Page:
Since then, the scope of the program, now known as Food for Peace Title II, has undergone significant changes due in part to efforts to replace the delivery of American commodities with fungible assistance like cash transfers and through the procurement of commodities from America’s agricultural competitors. Cash-based assistance in programs like Food for Peace can aid our competitors, cause local price hikes, put aid at a higher risk of getting into the hands of bad actors, and deprive Americans of production, jobs, and a spirit of goodwill. This dramatic shift away from commodities in favor of cash deviates from the intent to engage American farmers, millers, shippers, and dockworkers who originally championed this bipartisan legislation 69 years ago.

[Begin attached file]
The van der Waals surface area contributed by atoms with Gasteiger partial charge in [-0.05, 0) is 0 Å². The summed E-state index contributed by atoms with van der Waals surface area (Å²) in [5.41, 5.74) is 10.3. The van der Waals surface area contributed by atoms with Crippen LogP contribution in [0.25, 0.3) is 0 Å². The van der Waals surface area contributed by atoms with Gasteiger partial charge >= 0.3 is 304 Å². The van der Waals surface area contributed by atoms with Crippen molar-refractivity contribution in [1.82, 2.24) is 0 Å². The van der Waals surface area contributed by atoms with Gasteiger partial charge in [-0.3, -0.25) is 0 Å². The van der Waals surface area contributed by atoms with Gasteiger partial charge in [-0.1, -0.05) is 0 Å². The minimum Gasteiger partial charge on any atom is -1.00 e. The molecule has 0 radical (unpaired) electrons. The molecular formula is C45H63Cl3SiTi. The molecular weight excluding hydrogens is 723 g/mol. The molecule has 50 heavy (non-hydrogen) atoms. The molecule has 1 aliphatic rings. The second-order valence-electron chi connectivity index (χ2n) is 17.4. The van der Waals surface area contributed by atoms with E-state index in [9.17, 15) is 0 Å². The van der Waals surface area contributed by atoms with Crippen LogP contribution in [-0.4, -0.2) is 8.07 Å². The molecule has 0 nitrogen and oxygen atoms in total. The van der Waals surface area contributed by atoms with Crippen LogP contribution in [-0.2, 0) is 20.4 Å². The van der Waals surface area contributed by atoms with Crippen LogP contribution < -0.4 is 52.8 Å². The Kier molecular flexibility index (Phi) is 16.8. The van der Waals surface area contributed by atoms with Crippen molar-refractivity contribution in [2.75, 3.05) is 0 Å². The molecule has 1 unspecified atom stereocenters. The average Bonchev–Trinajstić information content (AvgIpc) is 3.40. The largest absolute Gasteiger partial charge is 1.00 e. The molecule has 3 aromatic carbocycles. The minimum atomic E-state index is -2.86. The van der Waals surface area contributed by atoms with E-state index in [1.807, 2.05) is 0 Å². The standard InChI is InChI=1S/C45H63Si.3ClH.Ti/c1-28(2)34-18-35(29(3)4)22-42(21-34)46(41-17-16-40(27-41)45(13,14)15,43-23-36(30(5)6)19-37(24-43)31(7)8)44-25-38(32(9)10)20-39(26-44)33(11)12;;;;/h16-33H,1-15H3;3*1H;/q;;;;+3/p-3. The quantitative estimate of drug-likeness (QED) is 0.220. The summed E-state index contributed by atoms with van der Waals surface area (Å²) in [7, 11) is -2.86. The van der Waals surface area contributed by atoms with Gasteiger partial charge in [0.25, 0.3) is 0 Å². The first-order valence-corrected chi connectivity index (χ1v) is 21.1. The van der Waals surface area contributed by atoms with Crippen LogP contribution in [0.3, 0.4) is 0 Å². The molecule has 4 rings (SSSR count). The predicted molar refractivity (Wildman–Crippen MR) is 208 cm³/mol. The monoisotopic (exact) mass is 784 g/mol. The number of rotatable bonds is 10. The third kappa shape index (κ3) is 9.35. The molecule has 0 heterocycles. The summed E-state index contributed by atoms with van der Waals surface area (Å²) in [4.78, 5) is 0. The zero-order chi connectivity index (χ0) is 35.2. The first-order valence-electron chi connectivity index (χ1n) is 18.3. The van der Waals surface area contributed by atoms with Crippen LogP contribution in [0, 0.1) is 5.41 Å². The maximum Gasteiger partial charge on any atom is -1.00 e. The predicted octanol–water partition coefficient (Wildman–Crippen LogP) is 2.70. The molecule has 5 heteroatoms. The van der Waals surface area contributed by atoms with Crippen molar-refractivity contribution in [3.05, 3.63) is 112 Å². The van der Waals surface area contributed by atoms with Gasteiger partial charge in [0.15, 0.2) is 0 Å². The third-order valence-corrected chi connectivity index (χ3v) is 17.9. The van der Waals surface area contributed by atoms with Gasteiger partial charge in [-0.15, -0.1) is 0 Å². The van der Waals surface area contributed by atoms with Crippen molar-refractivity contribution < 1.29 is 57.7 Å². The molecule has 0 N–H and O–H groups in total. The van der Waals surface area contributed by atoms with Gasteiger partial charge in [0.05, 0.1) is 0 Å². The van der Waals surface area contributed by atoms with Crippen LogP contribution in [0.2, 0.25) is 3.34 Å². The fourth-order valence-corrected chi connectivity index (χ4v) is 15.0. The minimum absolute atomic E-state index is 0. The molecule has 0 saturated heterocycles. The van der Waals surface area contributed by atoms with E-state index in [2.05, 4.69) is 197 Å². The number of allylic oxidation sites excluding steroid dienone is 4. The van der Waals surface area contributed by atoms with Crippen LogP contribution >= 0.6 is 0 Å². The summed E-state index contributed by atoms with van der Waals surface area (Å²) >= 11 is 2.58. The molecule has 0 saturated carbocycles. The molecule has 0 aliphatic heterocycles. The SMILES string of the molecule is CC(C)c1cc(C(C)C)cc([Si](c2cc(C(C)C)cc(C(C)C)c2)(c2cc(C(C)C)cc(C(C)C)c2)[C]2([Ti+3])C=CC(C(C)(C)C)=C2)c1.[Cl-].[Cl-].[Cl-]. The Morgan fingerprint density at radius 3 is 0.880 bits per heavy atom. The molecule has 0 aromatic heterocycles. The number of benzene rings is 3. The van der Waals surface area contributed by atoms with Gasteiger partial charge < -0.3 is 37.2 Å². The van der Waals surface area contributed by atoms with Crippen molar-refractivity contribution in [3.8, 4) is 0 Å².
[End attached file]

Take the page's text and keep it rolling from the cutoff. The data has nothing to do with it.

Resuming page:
Today’s American Farmers Feed the World Act would preserve 50% of the Food for Peace budget for buying American commodities and shipping them overseas, prohibit market-based assistance in lieu of American commodities, and require that the U.S. Agency for International Development (USAID) be more transparent in its reporting. It would also expedite the release of American-grown commodities in times of emergency. That is why agricultural producers and more than 60 organizations up and down the supply chain support today’s much-needed reforms found in the American Farmers Feed the World Act.

It’s also why we’re supportive. As ambassadors, we traveled to every corner of the world. We witnessed the tragedies often associated with cash as a fungible transfer. In fact, it is the same tragedy we are witnessing in Gaza as recent humanitarian aid sent there has undoubtedly aided Hamas’ and Hezbollah’s maligned efforts to expand terrorist activities and end human lives.